Oct 21, 2017 rated it really liked it  ·  review of another edition
This book oozes England. I think it may be one of my favourites. I am completely in awe. I have no other words. It was beautiful.

Peter Landau
Jun 30, 2014 rated it really liked it  ·  review of another edition
Sometimes the characters let you know what’s going on in THE COLOUR OF MEMORY by Geoff Dyer, like when one, a writer, explains that he never applies plot. Plot kills. This first novel kills, but not mortally, and, of course, it’s plotless. The other way Dyer pops into the narrative is by an aside, slipping next to you and whispering in your ear, such as when he explains that memory, like this book, is more a collection of snapshots that capture not only a moment of your time and place, but those ...more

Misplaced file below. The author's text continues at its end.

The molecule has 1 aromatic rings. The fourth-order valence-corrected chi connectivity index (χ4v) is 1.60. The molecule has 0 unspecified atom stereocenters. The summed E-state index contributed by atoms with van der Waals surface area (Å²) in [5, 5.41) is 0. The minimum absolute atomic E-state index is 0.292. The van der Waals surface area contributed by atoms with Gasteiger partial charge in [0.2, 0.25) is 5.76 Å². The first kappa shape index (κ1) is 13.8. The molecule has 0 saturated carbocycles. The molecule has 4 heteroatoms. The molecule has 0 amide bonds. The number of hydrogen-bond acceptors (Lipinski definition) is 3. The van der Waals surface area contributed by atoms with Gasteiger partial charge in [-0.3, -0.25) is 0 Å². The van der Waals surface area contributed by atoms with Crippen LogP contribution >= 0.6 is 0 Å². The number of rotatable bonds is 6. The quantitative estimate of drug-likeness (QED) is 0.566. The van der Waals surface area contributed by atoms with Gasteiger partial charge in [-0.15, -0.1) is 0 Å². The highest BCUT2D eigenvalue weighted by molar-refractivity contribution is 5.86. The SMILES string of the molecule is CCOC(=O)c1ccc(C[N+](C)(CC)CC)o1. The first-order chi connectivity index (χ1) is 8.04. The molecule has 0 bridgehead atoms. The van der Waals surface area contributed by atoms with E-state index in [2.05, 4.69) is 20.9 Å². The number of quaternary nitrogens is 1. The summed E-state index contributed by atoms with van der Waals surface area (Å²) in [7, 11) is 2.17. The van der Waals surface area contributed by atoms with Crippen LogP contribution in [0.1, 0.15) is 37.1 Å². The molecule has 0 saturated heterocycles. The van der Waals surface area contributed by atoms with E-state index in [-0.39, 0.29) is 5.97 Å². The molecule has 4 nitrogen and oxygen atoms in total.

If a book is called a novel and is without a plot, then there must be something special in between its pages to keep you reading. This one has no plot and has nothing special about it, apart from the rumours you've heard about the apparently wonderful author of it- which leaves you with even more disappointment because of the great expectation.
However, there are some really good snapshots of life as we know it, that make you slightly nostalgic and urge you forward through each pag
Aug 09, 2014 rated it it was amazing  ·  review of another edition
I became a fan of Geoff Dyer's writing style a couple if years ago and am making my way through his books. His style is clear and honest, opposite of pretentious, and he works very hard to make it feel fresh, sensitive, funny all at different moments. This first novel set in 1980s Brixton section of London is all those things and it was a pleasure to find it in the U.S.
Aug 10, 2008 rated it it was amazing
Shelves: favorites